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Social Media Helps Companies Be ‘HAPI’

HAPIWould it be fair to say that we are experiencing a major shift from traditional advertising methods? From television, radio and traditional publications, brand and content is expressed to the consumer in one direction. Modern and emerging media provide a more interactive, involved and engaging experience through a bi-directional channel. This is at least the case for the young, connected, and digital savvy generation who are becoming harder to penetrate through traditional advertising for a variety of reasons. These range from physical and technology factors including email and spam filters, connected communities such as Facebook, mySpace, browser pop up blockers, on-demand TV filters such as TiVo and voicemail to text services such as SpinVox, it seems the only way to connect with your audience is to join them in their space on their terms.

This is what I like to call The HAPI Strategy – The Human Application Programming Interface (API) – where companies implement people focused strategies to integrate with their customers, partners via an employee engagement framework that build engaging, relevant and useful relationships through reviews, opinions and recommendations. After all, it is this medium that will build greater trust in a brand and in turn, improve a company’s reputation and services. It is no longer what you are being told by marketers that resonate, but what peers are recommending or reviewing on your behalf.

Measuring Success of the Social Marketplace

Just look at successful marketplace sites such as eBay, Amazon, www.Dellideastorm.com or Zopa (social lending) or sites such as Digg.com, LinkedIn, Trip Advisor and Yelp, where the main drivers behind their continued ascendancy are reviews, opinions and recommendations by a connected community who pride themselves on credibility and reputation by being engaged – What is the value of this engagement? How do we measure this? And ultimately what is the ROI of creating such a social marketplace. The question remains; how do you drive the value of engagement and how is this impacting your business and reputation online?

Lord Leverhulme, the soap powder magnate, once famously said: “I know 50% of my advertising budget is wasted – I just don’t know which half”. This was of course in the context of traditional TV advertising. In contrast, today we have the benefit of digital content and interactive media which allows us to measure customer engagement in real time through analytics, digital footprints and online monitoring – making it, in theory at least, possible to measure 100% of spend accurately although I challenge any online business to actually be dedicated to making this happen. However, there is a continued frustration with traditional web analytics, in that the measurements employed define success via traditional click-based and time-based metrics, instead of genuine engagement and influence based metrics. We probably need to see an evolution into Social CRM solutions providing analysis on real engagement.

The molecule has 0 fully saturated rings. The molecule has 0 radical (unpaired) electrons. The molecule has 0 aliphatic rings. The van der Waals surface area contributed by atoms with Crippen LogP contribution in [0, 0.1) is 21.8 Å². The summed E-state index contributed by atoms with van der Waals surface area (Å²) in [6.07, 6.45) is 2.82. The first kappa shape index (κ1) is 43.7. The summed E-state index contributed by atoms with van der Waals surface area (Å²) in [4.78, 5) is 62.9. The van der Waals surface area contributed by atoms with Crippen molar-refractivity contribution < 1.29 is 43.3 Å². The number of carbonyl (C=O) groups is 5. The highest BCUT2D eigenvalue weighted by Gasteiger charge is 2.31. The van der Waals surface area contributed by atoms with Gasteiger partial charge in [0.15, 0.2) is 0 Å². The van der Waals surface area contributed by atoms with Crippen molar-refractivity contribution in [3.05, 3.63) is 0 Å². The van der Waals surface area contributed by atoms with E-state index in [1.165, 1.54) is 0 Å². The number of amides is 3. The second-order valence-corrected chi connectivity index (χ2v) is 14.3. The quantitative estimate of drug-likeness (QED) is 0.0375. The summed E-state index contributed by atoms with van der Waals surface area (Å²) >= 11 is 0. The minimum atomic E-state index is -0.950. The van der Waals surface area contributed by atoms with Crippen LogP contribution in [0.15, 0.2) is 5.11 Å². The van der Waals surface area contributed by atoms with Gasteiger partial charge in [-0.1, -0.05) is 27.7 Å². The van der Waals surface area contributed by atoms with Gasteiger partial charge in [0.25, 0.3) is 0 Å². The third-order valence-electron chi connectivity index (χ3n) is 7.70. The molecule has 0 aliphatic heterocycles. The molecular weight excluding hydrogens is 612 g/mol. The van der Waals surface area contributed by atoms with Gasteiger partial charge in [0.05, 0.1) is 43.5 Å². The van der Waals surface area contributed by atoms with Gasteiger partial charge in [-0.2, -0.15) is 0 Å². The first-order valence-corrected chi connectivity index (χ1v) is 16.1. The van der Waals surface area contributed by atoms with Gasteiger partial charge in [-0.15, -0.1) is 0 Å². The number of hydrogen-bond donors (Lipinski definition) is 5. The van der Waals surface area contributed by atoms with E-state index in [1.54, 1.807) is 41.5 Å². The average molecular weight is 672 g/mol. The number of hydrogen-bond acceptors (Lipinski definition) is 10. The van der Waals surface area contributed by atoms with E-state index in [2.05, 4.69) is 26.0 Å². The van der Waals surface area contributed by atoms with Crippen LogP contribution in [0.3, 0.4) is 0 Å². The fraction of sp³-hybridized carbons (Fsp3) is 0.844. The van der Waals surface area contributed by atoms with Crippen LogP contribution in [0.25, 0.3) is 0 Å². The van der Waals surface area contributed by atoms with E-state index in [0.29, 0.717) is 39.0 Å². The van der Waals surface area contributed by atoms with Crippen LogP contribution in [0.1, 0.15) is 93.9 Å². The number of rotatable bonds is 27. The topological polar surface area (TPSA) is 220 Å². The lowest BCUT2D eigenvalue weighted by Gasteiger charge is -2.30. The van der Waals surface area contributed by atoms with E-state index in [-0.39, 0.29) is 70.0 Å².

Be Engaged with Your Customers Where it Matters

Engagement is a holistic characterisation of a consumer’s behaviour, incorporating more detailed behavioural characteristics such as loyalty, satisfaction, involvement, word of mouth promotion and complaints, but very few businesses or organisations are measuring this let alone actually integrating it into any of their digital marketing strategies when building a social marketplace.

The days when a customer’s only touch point with a brand was the URL of a website are well and truly over. Now it is increasingly important to have knowledge of how your customers have interacted with your brand. Who has subscribed to your news RSS feed and product offers, downloaded a podcast from your website, reviewed your book or product on Amazon and eBay, downloaded a news or product widget and blogged or commented about your product or brand, while sharing this with friends and family through facebook, or MySpace. This new shift in consumer behaviour enables people to engage with your brand, which allows them to collectively shape and influence your reputation. It is this that requires monitoring and understanding in the new social marketplace.

[Next: How to Flourish with the Social Marketplace]

Tough Times Call for Innovation and New ways of Communicating